WHITE SULPHUR SPRINGS, W.Va. — Austin Johnson jokes that he’s the last of a dying breed. He’s looked at rosters, heard the talk. He knows that maybe, if he were coming into the league a decade from now, that his job options as a traditional fullback would be even more limited.

In many cities, the game has evolved to a point where there isn’t a need or it isn’t economical to expend a roster spot on someone whose chief — sometimes only — responsibility is to blast open holes for a running back. The math of a 53-man roster often makes more sense when a player from a different position can moonlight in that role.

But those who are still part of this shrinking fraternity of fullbacks aren’t ready to admit defeat. They believe there’s still a place for them and that they brings skills that should be more valued by NFL teams.

“Both Super Bowl teams carried a fullback, and they used it,” Johnson said. “It’s obviously still something that’s important in the game. It’s the position I play. You just got to roll with (that talk).”

The Saints are one of those teams, like the Patriots with James Develin and Seattle with Will Tukuafu, that still value the position. There aren’t many others. According to Pro Football Focus, only 43 players logged snaps at the position last season. Of those, only 15 players played more than 200 snaps.

The view was more favorable for fullbacks a few years ago. In 2007, of the 68 players who played fullback, 14 logged 400 or more snaps. Only three players — San Francisco’s Bruce Miller, Baltimore’s Kyle Juszczyk, and Cincinnati’s Ryan Hewitt — reached 400 snaps last season.

The reason the teams are moving away from fullbacks isn’t necessarily because the position has been devalued or that the game has evolved to a point where the position is no longer viewed as necessary. It’s happened, at least in part, because colleges are no longer developing the same number of players at the position.

The rise of air-raid and spread offenses means fullbacks are becoming extinct at the college level, and it has also led to decline in the development of traditional, in-line, tight ends.

“At some point, you get what they give you,” Saints coach Sean Payton said. “There are less and less teams in college using a fullback, and yet there are a handful that do.”

The Saints have no shortage of fullbacks. They’ll enter Thursday night’s preseason opener in Baltimore against the Ravens with Johnson and Erik Lorig continuing their fight for a roster spot, and with Toben Oporum also working to get his name in the mix. All three are traditional fullbacks.

But a lot of teams are now using tight ends to handle some of the responsibilities traditionally filled by fullbacks. When the Saints scout a tight end coming out of college, one of the things they’ll do is evaluate if he has the ability to play fullback as well as his natural position. The transition can sometimes be seamless, because many of the skills translate. Such a move worked out for the Saints in 2009 when tight end David Thomas filled in at fullback after Heath Evans went down with an injury six games into the season.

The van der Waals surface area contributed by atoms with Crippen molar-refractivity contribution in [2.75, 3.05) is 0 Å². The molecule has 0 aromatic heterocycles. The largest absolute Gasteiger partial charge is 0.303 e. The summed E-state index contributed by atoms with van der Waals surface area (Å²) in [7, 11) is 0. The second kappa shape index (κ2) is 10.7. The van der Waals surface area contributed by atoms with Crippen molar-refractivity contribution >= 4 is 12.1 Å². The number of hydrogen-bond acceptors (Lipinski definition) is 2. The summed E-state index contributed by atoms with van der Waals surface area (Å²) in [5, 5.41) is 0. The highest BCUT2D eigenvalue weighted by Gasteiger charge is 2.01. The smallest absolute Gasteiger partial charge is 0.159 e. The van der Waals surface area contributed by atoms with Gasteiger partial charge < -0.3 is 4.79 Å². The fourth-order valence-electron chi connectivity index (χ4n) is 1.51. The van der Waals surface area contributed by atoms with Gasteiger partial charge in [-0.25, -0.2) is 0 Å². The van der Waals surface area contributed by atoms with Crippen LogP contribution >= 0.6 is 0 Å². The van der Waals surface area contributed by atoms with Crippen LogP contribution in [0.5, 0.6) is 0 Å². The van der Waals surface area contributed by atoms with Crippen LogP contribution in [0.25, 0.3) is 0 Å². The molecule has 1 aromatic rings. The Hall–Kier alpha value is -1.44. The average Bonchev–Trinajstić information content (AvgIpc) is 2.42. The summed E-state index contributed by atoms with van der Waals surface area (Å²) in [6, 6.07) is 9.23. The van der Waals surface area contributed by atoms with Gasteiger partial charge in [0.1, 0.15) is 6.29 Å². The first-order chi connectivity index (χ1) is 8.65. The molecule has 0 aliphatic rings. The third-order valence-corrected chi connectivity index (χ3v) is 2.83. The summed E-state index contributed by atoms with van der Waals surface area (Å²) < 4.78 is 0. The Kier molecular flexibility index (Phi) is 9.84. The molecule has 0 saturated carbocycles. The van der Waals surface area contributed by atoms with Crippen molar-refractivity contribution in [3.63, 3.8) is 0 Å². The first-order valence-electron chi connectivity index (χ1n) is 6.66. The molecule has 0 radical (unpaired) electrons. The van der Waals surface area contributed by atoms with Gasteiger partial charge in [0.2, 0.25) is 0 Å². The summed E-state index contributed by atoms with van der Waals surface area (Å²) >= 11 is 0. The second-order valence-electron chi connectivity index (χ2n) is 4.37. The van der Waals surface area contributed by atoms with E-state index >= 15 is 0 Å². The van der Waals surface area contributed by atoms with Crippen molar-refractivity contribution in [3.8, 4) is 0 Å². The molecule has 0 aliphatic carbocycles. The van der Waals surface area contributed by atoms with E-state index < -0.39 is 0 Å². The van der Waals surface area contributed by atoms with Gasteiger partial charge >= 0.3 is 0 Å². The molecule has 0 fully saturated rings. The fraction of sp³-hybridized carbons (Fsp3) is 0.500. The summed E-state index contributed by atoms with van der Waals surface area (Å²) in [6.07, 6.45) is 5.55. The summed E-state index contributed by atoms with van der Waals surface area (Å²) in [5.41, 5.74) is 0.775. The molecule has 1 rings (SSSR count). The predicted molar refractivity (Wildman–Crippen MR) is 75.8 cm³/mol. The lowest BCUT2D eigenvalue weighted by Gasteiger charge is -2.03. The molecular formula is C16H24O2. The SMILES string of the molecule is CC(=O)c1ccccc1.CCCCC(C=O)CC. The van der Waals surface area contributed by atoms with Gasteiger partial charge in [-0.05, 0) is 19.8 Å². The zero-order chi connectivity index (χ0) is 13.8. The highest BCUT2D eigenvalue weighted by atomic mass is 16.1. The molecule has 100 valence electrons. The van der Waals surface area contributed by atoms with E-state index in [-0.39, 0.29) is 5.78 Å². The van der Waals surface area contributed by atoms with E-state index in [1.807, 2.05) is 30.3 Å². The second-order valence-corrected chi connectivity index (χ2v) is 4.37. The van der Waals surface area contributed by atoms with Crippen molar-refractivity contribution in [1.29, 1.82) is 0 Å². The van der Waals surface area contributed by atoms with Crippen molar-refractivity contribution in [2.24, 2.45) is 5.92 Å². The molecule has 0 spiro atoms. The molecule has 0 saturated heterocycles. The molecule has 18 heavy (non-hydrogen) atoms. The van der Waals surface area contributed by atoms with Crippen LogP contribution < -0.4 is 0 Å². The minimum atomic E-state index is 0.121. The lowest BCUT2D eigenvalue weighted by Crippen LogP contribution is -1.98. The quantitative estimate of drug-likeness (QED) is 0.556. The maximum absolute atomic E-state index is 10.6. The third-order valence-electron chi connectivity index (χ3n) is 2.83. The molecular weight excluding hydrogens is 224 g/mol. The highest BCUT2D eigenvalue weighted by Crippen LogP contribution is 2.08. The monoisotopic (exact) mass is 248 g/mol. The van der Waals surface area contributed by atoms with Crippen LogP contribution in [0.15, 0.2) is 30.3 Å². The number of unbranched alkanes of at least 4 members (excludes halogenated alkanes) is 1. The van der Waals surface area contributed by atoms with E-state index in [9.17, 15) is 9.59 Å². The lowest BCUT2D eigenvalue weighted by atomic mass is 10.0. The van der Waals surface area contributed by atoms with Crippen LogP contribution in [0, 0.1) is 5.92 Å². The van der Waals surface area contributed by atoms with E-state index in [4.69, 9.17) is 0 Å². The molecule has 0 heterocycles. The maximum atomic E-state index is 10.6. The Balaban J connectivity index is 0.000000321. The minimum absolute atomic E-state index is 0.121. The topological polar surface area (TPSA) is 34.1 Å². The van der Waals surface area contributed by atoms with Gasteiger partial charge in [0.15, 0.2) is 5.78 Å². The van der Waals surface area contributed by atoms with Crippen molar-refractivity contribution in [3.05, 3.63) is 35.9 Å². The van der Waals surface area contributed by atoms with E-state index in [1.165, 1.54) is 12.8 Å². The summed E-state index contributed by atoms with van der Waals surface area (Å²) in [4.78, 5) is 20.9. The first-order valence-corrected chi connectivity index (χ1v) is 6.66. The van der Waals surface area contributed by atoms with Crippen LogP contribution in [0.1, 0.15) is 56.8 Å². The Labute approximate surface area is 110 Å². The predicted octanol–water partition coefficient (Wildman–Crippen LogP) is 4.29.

“Generally, the fullback who has been just a fullback isn’t someone that can go to (in-line tight end) because of his stature,” Payton said. “So having that versatility, I think, is important — especially for the tight ends.”

Those issues don’t apply to the Saints this year. Lorig or Johnson will clear lanes for the running backs this season. In his stint last year, Johnson proved he was a strong blocker while filling in for an injured Lorig before being placed on injured reserve in November with a knee injury.

Lorig is also a capable run blocker and has the proven ability to catch passes out of the backfield. The second part of that evaluation might matter most. Ironically, Jonhson’s and Lorig’s ability to catch the ball could be what decides the battle, which is why Johnson has made it a point of emphasis to improve as a receiver.

“I want to make sure all my blocks are always well executed, and also my pass protection,” said Johnson, who has two career receptions. “As a fullback, you don’t get ball too much, so when you do, you have to make the most of those opportunities.”

There are at least a few guys on every roster who don’t care at all about how well the fullbacks catch the ball and don’t ever want to see the position go to the wayside. They’re the guys running behind their blocks.

“When you start getting into those November and December games, and the playoff games, it’s not a finesse game,” Saints running back Tim Hightower said. “You’re going to have to be physical, you’re going to have to control the clock, you’re going to have to run the ball.”

For guys like Johnson and Lorig, they’re hoping that brand of football continues to be appreciated not just in those months, but all months. Whoever ends up on the outside at the end of the battle is going to have to find another team that appreciates a good, old-fashioned fullback.